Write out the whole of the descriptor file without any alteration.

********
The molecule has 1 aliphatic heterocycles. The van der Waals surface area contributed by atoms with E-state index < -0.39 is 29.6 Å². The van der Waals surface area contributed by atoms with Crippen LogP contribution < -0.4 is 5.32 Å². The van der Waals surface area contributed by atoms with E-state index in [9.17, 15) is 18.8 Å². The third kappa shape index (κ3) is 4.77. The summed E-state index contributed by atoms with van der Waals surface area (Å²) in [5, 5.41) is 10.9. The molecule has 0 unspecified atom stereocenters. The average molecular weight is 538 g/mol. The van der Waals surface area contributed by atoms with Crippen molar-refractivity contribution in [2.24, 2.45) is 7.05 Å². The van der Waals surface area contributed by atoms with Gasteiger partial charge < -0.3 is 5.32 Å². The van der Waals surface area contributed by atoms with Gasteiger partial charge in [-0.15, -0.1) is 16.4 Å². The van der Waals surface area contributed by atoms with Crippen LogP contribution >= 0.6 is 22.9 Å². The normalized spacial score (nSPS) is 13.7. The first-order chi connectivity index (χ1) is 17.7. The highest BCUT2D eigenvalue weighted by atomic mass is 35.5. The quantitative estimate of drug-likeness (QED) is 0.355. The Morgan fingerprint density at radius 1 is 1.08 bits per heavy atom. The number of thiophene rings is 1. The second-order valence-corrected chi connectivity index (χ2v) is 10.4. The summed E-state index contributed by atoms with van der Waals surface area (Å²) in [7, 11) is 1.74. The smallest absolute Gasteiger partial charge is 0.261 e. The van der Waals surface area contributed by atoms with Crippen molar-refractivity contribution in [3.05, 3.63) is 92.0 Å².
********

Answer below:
The molecule has 1 aliphatic heterocycles. The van der Waals surface area contributed by atoms with E-state index < -0.39 is 29.6 Å². The van der Waals surface area contributed by atoms with Crippen LogP contribution < -0.4 is 5.32 Å². The van der Waals surface area contributed by atoms with E-state index in [9.17, 15) is 18.8 Å². The third kappa shape index (κ3) is 4.77. The summed E-state index contributed by atoms with van der Waals surface area (Å²) in [5, 5.41) is 10.9. The molecule has 0 unspecified atom stereocenters. The average molecular weight is 538 g/mol. The van der Waals surface area contributed by atoms with Crippen molar-refractivity contribution in [2.24, 2.45) is 7.05 Å². The van der Waals surface area contributed by atoms with Gasteiger partial charge < -0.3 is 5.32 Å². The van der Waals surface area contributed by atoms with Gasteiger partial charge in [-0.15, -0.1) is 16.4 Å². The van der Waals surface area contributed by atoms with Crippen LogP contribution >= 0.6 is 22.9 Å². The normalized spacial score (nSPS) is 13.7. The first-order chi connectivity index (χ1) is 17.7. The highest BCUT2D eigenvalue weighted by atomic mass is 35.5. The quantitative estimate of drug-likeness (QED) is 0.355. The Morgan fingerprint density at radius 1 is 1.08 bits per heavy atom. The number of thiophene rings is 1. The second-order valence-corrected chi connectivity index (χ2v) is 10.4. The summed E-state index contributed by atoms with van der Waals surface area (Å²) in [7, 11) is 1.74. The smallest absolute Gasteiger partial charge is 0.261 e. The van der Waals surface area contributed by atoms with Crippen molar-refractivity contribution in [3.05, 3.63) is 92.0 Å².